Frederick, the unnatural and licentious brother of Alphonso king of Naples, whose kingdom he usurped. He tried in vain to seduce Evanthê , the wife of Valerio. (For the sequel, see Evanthe, p. 347.)—Fletcher: A Wife for a Month (1624).

Frederick (Don), a Portuguese merchant, the friend of don Felix.—Mrs. Centlivre: The Wonder (1714).

Frederick the Great in Flight. In 1741 was the battle of Molwitz, in which the Prussians carried the day, and the Austrians fled; but Frederick, who commanded the cavalry, was put to flight early in the action, and thinking that all was lost, fled with his staff many miles from the scene of action.

Frederick the Great from Molwitz deigned to run.
   —Byron: Don Juan, viii. 22 (1824).

Freeborn John, John Lilburne, the republican (1613–1657).

Freehold, a grumpy, rusty, but softhearted old gentleman farmer, who hates all new-fangled notions, and detests “men of fashion.” He lives in his farm-house with his niece and daughter.

Aura Freehold, daughter of Freehold. A pretty, courageous, high-spirited lass, who wins the heart of Modely, a man of the world and a libertine.—F. P. Kemble: The Farm-house.

Freelove (Lady), aunt to Harriot [Russet]. A woman of the world, “as mischievous as a monkey, and as cunning too” (act i. sc. 1).—Colman: The Fealous Wife (1761).

Freeman (Charles), the friend of Lovel, whom he assists in exposing the extravagance of his servants.—Townley: High Life Below Stairs (1759).

Freeman (Sir Charles), brother of Mrs. Sullen and friend of Aimwell.—Farquhar: The Beaux’ Stratagem (1705).

Freeman (Mrs.), a name assumed by the duchess of Marlborough in her correspondence with queen Anne, who called herself “Mrs. Morley.”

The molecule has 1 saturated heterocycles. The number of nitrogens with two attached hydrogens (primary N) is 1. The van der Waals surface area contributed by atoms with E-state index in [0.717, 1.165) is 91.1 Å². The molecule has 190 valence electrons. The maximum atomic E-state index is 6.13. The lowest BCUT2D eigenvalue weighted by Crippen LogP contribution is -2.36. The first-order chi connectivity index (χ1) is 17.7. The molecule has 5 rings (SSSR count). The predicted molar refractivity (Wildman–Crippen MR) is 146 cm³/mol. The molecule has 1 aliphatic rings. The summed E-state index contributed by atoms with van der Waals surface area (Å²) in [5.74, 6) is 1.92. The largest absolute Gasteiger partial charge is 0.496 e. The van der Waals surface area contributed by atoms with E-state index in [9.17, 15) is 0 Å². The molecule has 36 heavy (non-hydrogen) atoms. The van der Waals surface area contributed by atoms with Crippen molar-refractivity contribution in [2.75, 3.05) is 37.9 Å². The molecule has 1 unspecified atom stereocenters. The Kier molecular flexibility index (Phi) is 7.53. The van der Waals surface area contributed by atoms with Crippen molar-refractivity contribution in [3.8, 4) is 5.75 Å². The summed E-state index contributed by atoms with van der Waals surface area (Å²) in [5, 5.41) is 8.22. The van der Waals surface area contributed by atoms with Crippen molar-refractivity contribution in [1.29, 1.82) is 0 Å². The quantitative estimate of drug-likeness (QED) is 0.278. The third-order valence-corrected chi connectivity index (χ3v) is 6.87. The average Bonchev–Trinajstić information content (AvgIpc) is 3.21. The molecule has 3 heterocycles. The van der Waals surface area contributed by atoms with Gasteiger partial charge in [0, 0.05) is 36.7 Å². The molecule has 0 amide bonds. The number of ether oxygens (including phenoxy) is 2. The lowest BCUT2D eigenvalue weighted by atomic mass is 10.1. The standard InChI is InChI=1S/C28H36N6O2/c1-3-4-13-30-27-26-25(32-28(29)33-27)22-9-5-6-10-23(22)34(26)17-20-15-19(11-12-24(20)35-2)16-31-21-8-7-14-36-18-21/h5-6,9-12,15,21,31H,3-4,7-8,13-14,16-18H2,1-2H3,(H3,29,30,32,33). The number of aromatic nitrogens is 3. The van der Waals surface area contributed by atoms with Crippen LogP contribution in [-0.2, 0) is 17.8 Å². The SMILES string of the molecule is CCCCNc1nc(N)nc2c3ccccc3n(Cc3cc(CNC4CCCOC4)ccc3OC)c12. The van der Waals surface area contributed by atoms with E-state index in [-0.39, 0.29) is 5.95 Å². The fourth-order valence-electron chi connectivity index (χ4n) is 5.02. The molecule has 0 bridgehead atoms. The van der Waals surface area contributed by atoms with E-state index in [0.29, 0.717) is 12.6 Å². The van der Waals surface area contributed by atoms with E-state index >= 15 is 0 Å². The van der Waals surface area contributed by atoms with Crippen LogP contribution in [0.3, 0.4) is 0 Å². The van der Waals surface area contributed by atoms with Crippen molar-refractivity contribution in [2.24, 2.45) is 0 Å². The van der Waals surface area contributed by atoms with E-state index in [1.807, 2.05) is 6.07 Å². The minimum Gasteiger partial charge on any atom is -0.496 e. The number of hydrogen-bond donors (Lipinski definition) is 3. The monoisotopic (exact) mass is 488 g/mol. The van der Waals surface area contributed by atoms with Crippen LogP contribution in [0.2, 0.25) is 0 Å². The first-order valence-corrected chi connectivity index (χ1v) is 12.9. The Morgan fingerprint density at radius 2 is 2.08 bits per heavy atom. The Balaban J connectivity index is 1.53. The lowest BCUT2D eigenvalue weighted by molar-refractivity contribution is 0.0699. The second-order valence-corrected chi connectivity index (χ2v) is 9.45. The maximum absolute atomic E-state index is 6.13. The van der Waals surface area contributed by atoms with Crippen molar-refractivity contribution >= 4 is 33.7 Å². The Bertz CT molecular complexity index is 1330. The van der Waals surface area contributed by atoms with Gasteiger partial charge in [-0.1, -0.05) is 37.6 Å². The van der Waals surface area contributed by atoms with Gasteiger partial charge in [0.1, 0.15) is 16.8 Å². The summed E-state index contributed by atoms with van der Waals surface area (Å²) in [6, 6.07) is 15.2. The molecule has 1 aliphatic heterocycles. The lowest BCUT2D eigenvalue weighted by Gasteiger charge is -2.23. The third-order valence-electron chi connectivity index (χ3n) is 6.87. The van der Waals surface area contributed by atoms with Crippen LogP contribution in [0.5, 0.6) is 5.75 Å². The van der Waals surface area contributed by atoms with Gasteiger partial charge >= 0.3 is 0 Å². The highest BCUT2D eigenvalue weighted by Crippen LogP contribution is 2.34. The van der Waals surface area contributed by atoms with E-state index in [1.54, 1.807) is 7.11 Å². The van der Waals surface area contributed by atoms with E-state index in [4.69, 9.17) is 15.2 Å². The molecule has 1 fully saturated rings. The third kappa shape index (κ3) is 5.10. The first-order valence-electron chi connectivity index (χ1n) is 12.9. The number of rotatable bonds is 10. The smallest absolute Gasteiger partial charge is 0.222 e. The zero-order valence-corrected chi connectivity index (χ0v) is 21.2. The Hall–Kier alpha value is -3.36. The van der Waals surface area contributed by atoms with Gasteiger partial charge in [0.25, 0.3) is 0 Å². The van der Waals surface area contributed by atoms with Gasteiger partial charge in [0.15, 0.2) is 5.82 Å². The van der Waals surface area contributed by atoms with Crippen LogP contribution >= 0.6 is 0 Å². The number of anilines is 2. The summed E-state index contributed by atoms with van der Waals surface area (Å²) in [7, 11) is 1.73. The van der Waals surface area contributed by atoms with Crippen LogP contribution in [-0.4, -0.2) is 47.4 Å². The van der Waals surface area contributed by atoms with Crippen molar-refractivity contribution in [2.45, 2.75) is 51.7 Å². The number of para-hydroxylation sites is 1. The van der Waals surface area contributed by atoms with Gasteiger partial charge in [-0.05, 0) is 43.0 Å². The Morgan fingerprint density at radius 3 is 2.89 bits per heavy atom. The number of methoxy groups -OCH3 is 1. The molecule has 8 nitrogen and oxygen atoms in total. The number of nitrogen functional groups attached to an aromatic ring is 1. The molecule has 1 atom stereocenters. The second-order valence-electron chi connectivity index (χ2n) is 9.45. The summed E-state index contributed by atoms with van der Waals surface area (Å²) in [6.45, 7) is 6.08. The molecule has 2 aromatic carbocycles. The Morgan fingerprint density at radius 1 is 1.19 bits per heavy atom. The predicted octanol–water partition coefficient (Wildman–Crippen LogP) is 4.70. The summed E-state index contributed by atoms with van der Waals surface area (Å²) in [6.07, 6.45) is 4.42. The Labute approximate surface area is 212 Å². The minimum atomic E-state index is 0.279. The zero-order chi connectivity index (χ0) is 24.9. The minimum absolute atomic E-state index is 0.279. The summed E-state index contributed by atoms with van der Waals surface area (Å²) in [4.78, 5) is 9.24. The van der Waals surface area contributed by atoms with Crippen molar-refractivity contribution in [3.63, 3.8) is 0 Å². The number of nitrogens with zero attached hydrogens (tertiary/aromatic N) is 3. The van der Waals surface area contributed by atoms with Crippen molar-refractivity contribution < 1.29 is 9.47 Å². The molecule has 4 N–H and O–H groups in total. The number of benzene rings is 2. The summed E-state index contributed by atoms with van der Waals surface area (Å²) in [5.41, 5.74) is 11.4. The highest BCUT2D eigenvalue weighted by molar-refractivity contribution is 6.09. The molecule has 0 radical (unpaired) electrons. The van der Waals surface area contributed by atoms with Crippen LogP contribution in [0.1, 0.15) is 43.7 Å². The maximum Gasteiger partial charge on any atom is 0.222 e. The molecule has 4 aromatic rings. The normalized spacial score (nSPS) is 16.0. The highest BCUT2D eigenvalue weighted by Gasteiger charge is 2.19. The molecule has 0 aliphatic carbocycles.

Freemason (The lady), the Hon. Miss Elizabeth St. Leger (afterwards Mrs. Aldworth), daughter of Arthur lord Doneraile. In order to witness the proceedings of a lodge held in her father’s house, she hid herself in an empty clockcase; but, being discovered, she was compelled to become a member of the craft.

Freemasons’ Buildings. St. Paul’s Cathedral, London, in 604, and St. Peter’s, Westminster, in 605, were both built by freemasons. Gundulph bishop of Rochester, who built White Tower, was a grand- master; so was Peter of Colechurch, architect of Old London Bridge. Henry VII.’s Chapel, Westminster, is the work of a master mason. Sir Thomas Gresham, who planned the Royal Exchange, was also a master mason; so were Inigo Jones and sir Christopher Wren. Covent Garden Theatre was founded, in 1808, by the prince of Wales, in his capacity of grandmaster.

Freeport (Sir Andrew), a London merchant, industrious, generous, and of sound good sense. He was one of the members of the hypothetical club under whose auspices the Spectator was enterprised.

Freiherr von Güttingen, having collected the poor of his neighbourhood in a great barn, burnt them to death, and mocked their cries of agony. Being invaded by a swarm of mice, he shut himself up in his castle of Güttingen, in the lake of Constance; but the vermin pursued him, and devoured him alive. The castle then sank in the lake, and “if not gone, may still be seen there.” (See Hatto.)

Freischütz (Der), a legendary German archer, in league with the devil. The devil gave him seven balls, six of which were to hit with a certainty any mark he aimed at; but the seventh was to be directed according to the will of the giver.—Weber: Der Freischütz (1822).

  By PanEris using Melati.

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